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ETSU enrollment grows again, surpassing 15,500

September 14th, 2011 1:02 pm by Rex Barber

More than 15,500 students are enrolled at East Tennessee State University as the school celebrates its centennial.
According to the university, 15,536 students are attending classes this fall, an increase of 302 from fall 2010. The school will turn 100 Oct. 2. On that day in 1911, the school enrolled 29 students.
“This is wonderful news to share, especially as our campus is just weeks away from turning 100 years old,” ETSU President Paul E. Stanton Jr. said in a news release. “Our story is an amazing one when you consider how we began as a training college for teachers with only 29 students and grew to a university with more than 100 undergraduate and graduate programs and an enrollment well above 15,000.”
According to the school, the university admitted its largest class of transfer students this fall — a total of 1,220 and an increase of 143 from one year ago. First-time freshmen this year number 2,087, an increase of 40 students from fall 2010.
Ramona Williams, ETSU vice provost for enrollment services, said the school tries to predict enrollment trends by gathering data on the number of high school seniors and the area’s birth rate and other things. That data helps determine enrollment figures. Another thing that may affect enrollment in the years to come is the state’s push to send more students through the community college system before they attend an university.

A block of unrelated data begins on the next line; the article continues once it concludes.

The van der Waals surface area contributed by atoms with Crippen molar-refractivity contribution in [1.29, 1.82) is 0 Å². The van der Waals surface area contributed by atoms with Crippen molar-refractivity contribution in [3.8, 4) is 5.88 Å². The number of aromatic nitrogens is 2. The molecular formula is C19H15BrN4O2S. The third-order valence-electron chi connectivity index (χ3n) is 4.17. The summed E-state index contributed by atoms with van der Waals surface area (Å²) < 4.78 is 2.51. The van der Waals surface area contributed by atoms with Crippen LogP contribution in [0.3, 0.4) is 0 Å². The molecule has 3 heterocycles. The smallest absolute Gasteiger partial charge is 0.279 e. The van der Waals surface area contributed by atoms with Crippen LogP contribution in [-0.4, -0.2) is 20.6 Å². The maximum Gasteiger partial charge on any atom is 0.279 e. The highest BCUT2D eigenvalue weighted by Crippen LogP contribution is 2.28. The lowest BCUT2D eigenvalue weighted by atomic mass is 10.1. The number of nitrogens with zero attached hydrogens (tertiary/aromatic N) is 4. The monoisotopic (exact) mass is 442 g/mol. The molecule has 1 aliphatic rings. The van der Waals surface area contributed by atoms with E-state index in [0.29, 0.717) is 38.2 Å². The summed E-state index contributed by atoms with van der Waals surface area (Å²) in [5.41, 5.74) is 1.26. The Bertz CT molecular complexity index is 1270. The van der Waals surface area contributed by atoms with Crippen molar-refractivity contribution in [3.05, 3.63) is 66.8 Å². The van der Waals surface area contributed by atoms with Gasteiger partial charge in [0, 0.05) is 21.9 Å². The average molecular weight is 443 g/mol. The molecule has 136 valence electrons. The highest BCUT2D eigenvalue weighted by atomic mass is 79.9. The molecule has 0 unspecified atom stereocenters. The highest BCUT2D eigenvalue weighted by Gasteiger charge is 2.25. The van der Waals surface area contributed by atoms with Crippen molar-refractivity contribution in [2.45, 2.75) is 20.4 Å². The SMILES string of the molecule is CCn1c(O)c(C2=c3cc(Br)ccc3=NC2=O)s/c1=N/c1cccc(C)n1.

“But hopefully, we’ll continue to see enrollment increases,” Williams said, adding ETSU has seen significant growth for about the past five years. “I think all of us want more people in the state of Tennessee to have a degree.”
The school cited many reasons for continued enrollment increases, including the HOPE Scholarship, the breadth of programs at the school and numerous off-campus locations and online options for course work.
Williams said more and more people are realizing the value of higher education as the years go on. She said the statistics that point to college graduates earning more money than non-college graduates is almost likely known to most people.
“It’s one of those things I think more people are aware of,” Williams said of going to college. “It’s something more families talk about.”
Graduate-level students increased in number by about 5 percent, the school said. In the past 15 years 10 new doctoral programs have been added to ETSU’s offerings, most recently the doctor of practice in nursing.
With 15,000-plus students on campus, planning for the courses they will need and what they want is imperative. Williams said the school surveys incoming students at orientation to determine the best way to arrange courses.
A constantly increasing student body allows for a richer college experience, Williams said.
“The more people you get, the more diverse backgrounds and experiences and goals and dreams you get,” Williams said.

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